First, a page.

Having a cracking restaurant within a short car journey when you’re away from home is handier than a pocket on a shirt. That’s precisely what I have when my path leads me back to Aberystwyth. A short drive along a coastal road and you arrive in the seaside town of Aberaeron, once one of the main trading ports along the Cardigan Bay coast.

My destination was The Harbour Master and I wouldn’t be surprised if you’d already heard the name. Many a food writer has passed through the doors to dine in this fine establishment, which delivers dishes using the best of locally sourced produce and adding a pinch, no actually, two handfuls of customer service.

I’ve eaten here before and never left disappointed or hungry, but now I have a food writer’s hat on my bowling ball of a head, so would I be more fastidious? I couldn’t let my established fondness cloud my judgement. Like a midget at a urinal, I was going to have to be on my toes.

It’s cold enough to freeze the balls off a brass monkey at the moment in mid Wales. I’ve not seen any snow, but from the amount of mindless social network updates of ‘omg, snow, lol” I gather it’s also cold elsewhere in the country. I’m wrapped up warm, as is my accomplice, Bee, who had never been to The Harbour Master before.

We arrive in good time and have a pre-dinner drink in a modern-style front bar, heavily kitted out with wood and a large front glass window that permits gazing over the harbour. It’s modern but at the same time it has the feel of a harbour side café, not forgetting its roots, simply adapting to the times.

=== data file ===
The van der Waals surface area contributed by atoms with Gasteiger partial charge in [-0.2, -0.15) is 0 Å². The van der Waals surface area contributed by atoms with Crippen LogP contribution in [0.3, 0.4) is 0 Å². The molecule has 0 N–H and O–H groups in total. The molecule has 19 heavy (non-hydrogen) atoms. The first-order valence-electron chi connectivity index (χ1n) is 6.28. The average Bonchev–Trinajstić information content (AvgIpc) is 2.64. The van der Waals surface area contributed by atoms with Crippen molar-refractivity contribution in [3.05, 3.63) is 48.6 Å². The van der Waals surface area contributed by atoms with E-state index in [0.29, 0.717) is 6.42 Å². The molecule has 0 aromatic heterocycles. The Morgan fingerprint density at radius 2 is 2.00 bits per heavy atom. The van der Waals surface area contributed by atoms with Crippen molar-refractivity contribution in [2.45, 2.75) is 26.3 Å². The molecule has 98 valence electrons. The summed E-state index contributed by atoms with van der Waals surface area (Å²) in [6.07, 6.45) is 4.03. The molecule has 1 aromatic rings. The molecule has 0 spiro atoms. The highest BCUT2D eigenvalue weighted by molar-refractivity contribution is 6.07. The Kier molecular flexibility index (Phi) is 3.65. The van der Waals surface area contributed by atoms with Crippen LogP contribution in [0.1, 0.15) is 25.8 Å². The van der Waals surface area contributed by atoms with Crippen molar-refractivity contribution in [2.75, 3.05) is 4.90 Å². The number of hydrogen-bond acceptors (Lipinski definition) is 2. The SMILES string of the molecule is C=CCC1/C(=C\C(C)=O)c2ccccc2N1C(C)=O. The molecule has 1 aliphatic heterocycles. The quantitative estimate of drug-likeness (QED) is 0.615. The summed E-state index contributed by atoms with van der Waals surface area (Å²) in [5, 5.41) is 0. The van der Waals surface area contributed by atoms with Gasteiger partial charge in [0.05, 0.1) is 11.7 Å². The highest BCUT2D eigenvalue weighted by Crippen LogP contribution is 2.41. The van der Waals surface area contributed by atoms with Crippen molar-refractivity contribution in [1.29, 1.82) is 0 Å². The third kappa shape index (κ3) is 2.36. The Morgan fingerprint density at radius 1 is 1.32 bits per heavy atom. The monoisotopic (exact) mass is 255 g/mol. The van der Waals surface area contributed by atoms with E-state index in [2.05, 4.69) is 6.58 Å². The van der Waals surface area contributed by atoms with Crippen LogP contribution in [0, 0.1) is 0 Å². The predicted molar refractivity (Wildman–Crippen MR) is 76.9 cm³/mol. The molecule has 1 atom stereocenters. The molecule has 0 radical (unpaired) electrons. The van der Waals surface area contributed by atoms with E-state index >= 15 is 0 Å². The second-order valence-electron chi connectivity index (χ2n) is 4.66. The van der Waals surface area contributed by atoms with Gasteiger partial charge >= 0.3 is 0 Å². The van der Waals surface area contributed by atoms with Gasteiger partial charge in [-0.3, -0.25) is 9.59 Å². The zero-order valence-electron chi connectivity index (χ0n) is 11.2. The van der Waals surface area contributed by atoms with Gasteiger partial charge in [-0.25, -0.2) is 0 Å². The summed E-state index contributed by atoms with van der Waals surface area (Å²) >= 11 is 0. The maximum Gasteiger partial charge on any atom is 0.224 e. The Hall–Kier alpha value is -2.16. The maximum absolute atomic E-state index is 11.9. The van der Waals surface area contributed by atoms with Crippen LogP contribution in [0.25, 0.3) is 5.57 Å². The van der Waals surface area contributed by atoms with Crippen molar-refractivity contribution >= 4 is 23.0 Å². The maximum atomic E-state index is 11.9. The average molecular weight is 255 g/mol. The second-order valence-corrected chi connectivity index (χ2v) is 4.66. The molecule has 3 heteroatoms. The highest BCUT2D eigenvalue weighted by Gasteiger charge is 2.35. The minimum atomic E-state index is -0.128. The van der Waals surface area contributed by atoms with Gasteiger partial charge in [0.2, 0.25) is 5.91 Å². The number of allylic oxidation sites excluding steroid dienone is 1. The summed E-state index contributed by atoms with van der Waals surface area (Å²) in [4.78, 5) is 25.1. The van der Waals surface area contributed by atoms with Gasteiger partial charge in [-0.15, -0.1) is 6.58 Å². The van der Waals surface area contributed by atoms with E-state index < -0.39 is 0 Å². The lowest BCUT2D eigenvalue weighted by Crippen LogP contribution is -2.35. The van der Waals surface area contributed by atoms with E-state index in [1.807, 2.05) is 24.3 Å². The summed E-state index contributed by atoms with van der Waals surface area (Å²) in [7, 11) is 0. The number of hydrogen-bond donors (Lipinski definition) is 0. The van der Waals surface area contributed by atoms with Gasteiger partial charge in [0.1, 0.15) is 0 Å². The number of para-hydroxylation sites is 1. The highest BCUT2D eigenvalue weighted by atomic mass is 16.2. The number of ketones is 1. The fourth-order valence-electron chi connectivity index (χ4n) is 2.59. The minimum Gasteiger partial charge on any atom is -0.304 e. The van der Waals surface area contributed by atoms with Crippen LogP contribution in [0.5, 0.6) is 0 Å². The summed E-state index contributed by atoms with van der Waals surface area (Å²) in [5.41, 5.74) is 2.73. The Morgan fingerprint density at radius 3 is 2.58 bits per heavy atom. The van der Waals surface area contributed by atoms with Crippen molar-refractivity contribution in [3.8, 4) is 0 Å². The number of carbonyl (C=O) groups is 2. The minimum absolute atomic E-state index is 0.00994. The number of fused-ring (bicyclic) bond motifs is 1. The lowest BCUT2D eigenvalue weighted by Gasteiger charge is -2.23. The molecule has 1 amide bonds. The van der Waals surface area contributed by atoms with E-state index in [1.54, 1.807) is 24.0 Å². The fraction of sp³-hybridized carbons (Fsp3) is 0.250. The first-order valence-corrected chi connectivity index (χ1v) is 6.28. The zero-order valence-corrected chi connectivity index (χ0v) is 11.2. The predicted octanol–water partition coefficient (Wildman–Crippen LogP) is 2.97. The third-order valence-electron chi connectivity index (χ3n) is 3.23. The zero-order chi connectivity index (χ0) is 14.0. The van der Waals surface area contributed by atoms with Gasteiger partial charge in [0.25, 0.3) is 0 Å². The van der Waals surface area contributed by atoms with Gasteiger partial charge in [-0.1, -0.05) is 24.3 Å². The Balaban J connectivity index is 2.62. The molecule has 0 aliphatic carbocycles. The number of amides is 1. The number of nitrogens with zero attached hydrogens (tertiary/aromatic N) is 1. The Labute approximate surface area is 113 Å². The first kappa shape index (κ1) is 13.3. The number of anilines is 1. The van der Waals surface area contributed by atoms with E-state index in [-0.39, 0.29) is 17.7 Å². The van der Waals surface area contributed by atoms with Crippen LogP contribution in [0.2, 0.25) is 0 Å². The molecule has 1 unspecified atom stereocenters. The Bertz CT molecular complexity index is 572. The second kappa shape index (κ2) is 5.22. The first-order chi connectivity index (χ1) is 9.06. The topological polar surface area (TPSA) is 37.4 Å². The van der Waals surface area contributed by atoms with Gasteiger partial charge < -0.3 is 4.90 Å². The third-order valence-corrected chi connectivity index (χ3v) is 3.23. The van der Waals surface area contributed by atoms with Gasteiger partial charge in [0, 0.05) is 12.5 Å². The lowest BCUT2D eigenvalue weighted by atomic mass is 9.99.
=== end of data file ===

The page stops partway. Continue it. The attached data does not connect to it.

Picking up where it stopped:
We move through to the impressive dining room, containing a variety of blues that are bolstered by the dark wood. Our table is directly next to the fire, so Bee practically dives for the seat away from the fire, while I am left sweating like a nun on a penguin shoot. I don’t mind. It’s nice to have a little heat.

I begin with a starter of Cardigan Bay crab spring rolls with tamarind ketchup. Cracking the wafer thin outer pastry shell unleashes a fresh crab dressing that’s rich, creamy and packed with flavour. The tamarind ketchup is an added tangy bonus to the rolls that could easily be eaten alone. However these rolls are served on mini lettuce leaves lined with a pinch of herbs that keep the palette clean. They’re easily some of the best spring rolls that I’ve eaten and I happily decline Bee’s invitation to try her starter. There’s no way a scallop for a spring roll is justified in food currency.

Main course is a roast Monachty pheasant that’s been shot less than three miles away. It’s served with crushed celeriac, sprouts and bread pudding. The knife doesn’t do the pheasant justice as I thought it might be a little tough, but as soon as the meat hits the tongue the juices make the taste buds busier than a one legged man in an ass kicking contest. The sprouts are al dente and provide a nice earthy element, whilst the soft bread pudding combines perfectly with the crushed celeriac.

My normal indulgence of crème brûlée has run out so I opt for treacle tart with ginger ice cream. I like honey and ginger ice cream, but plain ginger ice cream usually leaves me with a face like a bulldog licking a nettle. There are other flavours available, and the waitress seemed like she was reading an Oscar speech when I asked what they were, so I chose to get off my high horse and take what the chef had matched to his dessert. I hung my head in shame for having asked what the other flavours were as the ice cream was the perfect accompaniment to the warm, soft treacle tart, very gooey and very tasty.

It’s a winner all round, and they even stock my favourite plonk too amongst a range of rather impressive wines that are pleasantly listed at very un-London prices. Despite being more fussy and trying to find fault with something I’m lost to point out any glaring mistakes or any flavour combinations that don’t work. A quick double check with Bee verifies my opinion that it’s been a good evening and we’ve eaten bloody well.